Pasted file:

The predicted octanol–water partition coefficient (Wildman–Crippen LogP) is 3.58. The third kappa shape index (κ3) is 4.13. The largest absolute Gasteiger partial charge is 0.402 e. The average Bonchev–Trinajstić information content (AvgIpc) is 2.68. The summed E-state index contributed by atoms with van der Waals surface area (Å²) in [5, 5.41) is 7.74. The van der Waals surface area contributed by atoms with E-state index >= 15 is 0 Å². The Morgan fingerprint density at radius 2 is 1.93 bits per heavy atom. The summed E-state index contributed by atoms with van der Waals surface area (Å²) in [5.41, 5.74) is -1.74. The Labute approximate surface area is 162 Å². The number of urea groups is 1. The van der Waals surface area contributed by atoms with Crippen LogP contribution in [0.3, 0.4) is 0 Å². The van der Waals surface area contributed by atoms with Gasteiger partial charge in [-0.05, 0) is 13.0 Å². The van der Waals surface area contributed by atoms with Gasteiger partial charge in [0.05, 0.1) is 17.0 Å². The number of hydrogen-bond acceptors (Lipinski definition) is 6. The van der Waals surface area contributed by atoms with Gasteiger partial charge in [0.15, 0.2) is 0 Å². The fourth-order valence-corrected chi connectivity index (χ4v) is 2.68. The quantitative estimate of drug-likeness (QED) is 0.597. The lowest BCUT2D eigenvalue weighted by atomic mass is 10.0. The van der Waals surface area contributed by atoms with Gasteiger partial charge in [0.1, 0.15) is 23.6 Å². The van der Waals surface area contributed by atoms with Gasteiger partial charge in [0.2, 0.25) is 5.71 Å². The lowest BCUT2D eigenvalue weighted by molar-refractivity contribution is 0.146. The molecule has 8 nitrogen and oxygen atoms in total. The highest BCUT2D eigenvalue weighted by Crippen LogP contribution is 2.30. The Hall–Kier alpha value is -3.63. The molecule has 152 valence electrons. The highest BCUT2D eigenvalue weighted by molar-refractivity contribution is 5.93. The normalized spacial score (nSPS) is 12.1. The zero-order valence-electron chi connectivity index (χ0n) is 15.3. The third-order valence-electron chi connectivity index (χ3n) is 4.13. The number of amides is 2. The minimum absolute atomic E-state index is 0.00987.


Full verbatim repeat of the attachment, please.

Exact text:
The predicted octanol–water partition coefficient (Wildman–Crippen LogP) is 3.58. The third kappa shape index (κ3) is 4.13. The largest absolute Gasteiger partial charge is 0.402 e. The average Bonchev–Trinajstić information content (AvgIpc) is 2.68. The summed E-state index contributed by atoms with van der Waals surface area (Å²) in [5, 5.41) is 7.74. The van der Waals surface area contributed by atoms with E-state index >= 15 is 0 Å². The Morgan fingerprint density at radius 2 is 1.93 bits per heavy atom. The summed E-state index contributed by atoms with van der Waals surface area (Å²) in [5.41, 5.74) is -1.74. The Labute approximate surface area is 162 Å². The number of urea groups is 1. The van der Waals surface area contributed by atoms with Crippen LogP contribution in [0.3, 0.4) is 0 Å². The van der Waals surface area contributed by atoms with Gasteiger partial charge in [-0.05, 0) is 13.0 Å². The van der Waals surface area contributed by atoms with Gasteiger partial charge in [0.05, 0.1) is 17.0 Å². The number of hydrogen-bond acceptors (Lipinski definition) is 6. The van der Waals surface area contributed by atoms with Gasteiger partial charge in [0.15, 0.2) is 0 Å². The fourth-order valence-corrected chi connectivity index (χ4v) is 2.68. The quantitative estimate of drug-likeness (QED) is 0.597. The lowest BCUT2D eigenvalue weighted by atomic mass is 10.0. The van der Waals surface area contributed by atoms with Gasteiger partial charge in [0.1, 0.15) is 23.6 Å². The van der Waals surface area contributed by atoms with Gasteiger partial charge in [0.2, 0.25) is 5.71 Å². The lowest BCUT2D eigenvalue weighted by molar-refractivity contribution is 0.146. The molecule has 8 nitrogen and oxygen atoms in total. The highest BCUT2D eigenvalue weighted by Crippen LogP contribution is 2.30. The Hall–Kier alpha value is -3.63. The molecule has 152 valence electrons. The highest BCUT2D eigenvalue weighted by molar-refractivity contribution is 5.93. The normalized spacial score (nSPS) is 12.1. The zero-order valence-electron chi connectivity index (χ0n) is 15.3. The third-order valence-electron chi connectivity index (χ3n) is 4.13. The number of amides is 2. The minimum absolute atomic E-state index is 0.00987.